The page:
Kieren K



“Clarice Hayes, have you finished your iodine?”

Mom pointed to the two empty pitcher-sized cups and nodded.

“We’re ready for your scans.”

The waiting room was half-empty, hosting women wearing hats. Mom’s hat was black with fake diamonds lining the sides. Her “out-hat,” she would call it. On the chair across from us sat a woman holding her crying daughter’s hand. There was tension in the room, and I could tell that everyone had their own sob-story.

Mom stood on her wobbly legs.

“Have fun while they stick me into a tube!” Her irony didn’t make a way into my sense of humor. Though she wanted me to, I didn’t laugh. Cancer isn’t funny.

There’s a feeling I get in the pit of my stomach every time Mom walks away. I know I’m not her guardian angel, but I can’t ever leave her alone. I never know which words of mine will be the last she’ll hear. And though she tells me not to gray over her, I know how her health is: she is dying.

I turn my head, eyes twitching in the process. There are many posters around the room, boasting of Southeast Women’s Hospital’s cancer survival rates. It was supposed to be uplifting. I found it inauthentic. As boredom finally hit me, I stood up and made my way down to the cafeteria, in which I would indulge in my favorite pastime: people-watching. Today wasn’t much different than any other day at the hospital. There are people of all different colors and sizes; some are doctors, some are nurses, some patients, and some people like me whose connection was through a loved one.

Two minutes pass me by, and by the time it’s 12:38, I spot a boy I recognized from school purchasing a chocolate-chip cookie at the register. Ian was his name. He was a year older than me, a sophomore, and soaked in his flamboyant personality. Every now and then I look at him and wonder how he mustered up the strength to come out to the world. It’s not an easy matter to go over. I should know; I’m closeted. But I’m not gay. No, I’m struggling with something much different.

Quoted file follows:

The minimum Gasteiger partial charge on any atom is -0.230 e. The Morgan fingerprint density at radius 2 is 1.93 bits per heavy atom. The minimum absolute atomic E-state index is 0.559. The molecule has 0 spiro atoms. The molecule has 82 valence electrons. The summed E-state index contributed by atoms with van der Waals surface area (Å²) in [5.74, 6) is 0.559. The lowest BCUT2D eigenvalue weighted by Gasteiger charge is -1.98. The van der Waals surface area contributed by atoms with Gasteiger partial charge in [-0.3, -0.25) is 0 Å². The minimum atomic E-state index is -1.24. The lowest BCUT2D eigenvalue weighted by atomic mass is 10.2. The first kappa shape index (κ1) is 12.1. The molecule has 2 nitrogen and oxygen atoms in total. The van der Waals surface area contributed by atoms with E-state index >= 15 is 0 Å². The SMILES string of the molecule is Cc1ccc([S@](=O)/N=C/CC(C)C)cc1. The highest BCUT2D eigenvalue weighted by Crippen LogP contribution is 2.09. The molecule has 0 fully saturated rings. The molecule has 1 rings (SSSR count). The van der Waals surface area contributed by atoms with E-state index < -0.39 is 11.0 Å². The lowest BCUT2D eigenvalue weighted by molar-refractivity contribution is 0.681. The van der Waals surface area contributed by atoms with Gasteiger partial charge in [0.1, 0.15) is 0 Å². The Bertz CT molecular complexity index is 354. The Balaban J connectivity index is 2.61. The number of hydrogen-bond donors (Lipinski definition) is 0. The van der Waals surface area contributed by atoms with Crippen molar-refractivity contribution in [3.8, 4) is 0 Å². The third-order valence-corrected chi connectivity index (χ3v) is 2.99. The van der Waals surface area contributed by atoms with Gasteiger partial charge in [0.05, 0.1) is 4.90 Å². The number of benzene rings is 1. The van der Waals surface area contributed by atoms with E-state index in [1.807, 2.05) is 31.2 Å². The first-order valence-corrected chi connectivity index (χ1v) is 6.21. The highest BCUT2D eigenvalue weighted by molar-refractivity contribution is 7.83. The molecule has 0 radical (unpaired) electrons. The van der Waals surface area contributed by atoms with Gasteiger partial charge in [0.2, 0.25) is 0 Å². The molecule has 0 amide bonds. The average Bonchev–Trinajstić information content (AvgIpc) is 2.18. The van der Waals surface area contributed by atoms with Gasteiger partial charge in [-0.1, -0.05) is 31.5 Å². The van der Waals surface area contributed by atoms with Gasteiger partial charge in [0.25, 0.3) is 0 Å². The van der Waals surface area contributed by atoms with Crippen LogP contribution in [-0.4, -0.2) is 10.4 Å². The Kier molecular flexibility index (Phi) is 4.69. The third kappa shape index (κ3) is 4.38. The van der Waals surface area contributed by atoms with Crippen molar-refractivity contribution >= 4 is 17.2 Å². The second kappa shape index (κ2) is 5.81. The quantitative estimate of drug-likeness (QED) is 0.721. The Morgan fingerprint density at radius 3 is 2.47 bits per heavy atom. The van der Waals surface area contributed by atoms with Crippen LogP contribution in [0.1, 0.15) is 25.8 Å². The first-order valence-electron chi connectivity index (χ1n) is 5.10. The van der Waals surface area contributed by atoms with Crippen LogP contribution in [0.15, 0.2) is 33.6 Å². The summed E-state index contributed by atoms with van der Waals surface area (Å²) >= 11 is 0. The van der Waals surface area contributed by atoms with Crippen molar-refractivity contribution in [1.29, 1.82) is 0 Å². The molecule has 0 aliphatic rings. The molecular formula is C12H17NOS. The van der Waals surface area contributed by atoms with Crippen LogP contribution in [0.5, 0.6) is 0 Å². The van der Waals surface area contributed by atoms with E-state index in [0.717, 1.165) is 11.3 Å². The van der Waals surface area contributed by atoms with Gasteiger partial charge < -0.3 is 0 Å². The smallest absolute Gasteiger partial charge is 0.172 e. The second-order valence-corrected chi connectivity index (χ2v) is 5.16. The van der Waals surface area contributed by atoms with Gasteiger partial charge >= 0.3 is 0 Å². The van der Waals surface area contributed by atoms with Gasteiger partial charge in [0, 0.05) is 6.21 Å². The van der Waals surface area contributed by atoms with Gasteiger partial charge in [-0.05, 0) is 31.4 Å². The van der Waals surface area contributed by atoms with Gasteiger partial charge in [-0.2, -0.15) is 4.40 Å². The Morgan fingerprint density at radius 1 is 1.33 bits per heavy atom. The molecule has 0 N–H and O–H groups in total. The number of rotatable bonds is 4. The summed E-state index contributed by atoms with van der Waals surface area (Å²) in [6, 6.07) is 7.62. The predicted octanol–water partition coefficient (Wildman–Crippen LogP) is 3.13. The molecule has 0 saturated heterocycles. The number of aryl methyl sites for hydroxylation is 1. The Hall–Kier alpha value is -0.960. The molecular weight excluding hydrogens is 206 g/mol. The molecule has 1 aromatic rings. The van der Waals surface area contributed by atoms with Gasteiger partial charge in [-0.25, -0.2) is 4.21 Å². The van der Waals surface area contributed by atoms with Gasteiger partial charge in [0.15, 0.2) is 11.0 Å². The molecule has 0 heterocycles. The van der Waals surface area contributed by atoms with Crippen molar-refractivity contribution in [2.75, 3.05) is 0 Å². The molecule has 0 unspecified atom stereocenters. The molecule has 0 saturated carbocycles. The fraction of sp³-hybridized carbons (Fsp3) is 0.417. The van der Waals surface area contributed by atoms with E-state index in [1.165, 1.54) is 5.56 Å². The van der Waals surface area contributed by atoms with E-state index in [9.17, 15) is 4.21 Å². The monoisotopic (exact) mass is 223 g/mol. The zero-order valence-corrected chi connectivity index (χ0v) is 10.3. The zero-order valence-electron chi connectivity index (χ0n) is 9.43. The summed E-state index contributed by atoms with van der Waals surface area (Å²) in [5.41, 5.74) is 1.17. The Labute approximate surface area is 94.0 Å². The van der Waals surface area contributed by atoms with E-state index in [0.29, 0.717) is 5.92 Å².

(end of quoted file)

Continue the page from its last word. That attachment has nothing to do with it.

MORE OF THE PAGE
I ask myself again about Ian, wondering how he got so much acceptance from his family and peers right off the bat. But then again, I don’t know that. I wondered if someday I would get that same acceptance and support. Right now, I have Dylan, and she’s more supportive than anyone could ask for, but something tells me, though, that being transgender is much harder than being gay.

Finding my way back to the waiting room was a familiar road to take; I’ve only missed one of Mom’s scans. Like I said, I have to be careful, because I know one day she’s going to walk away and I’ll never see her again. The waiting room door was open, and when Mom saw me, her red lips curled up into a smile.

“Payne!” The name hurts my head, but it’s nice to hear her voice. “You’re back!” after briefly hugging her, I sit down in the now less than half-empty waiting room. The smell of latex engulfed my nose, but at this point, I was used to it and probably everyone else was, too. The crying girl (who was no longer crying) sat next to me and smiled briefly.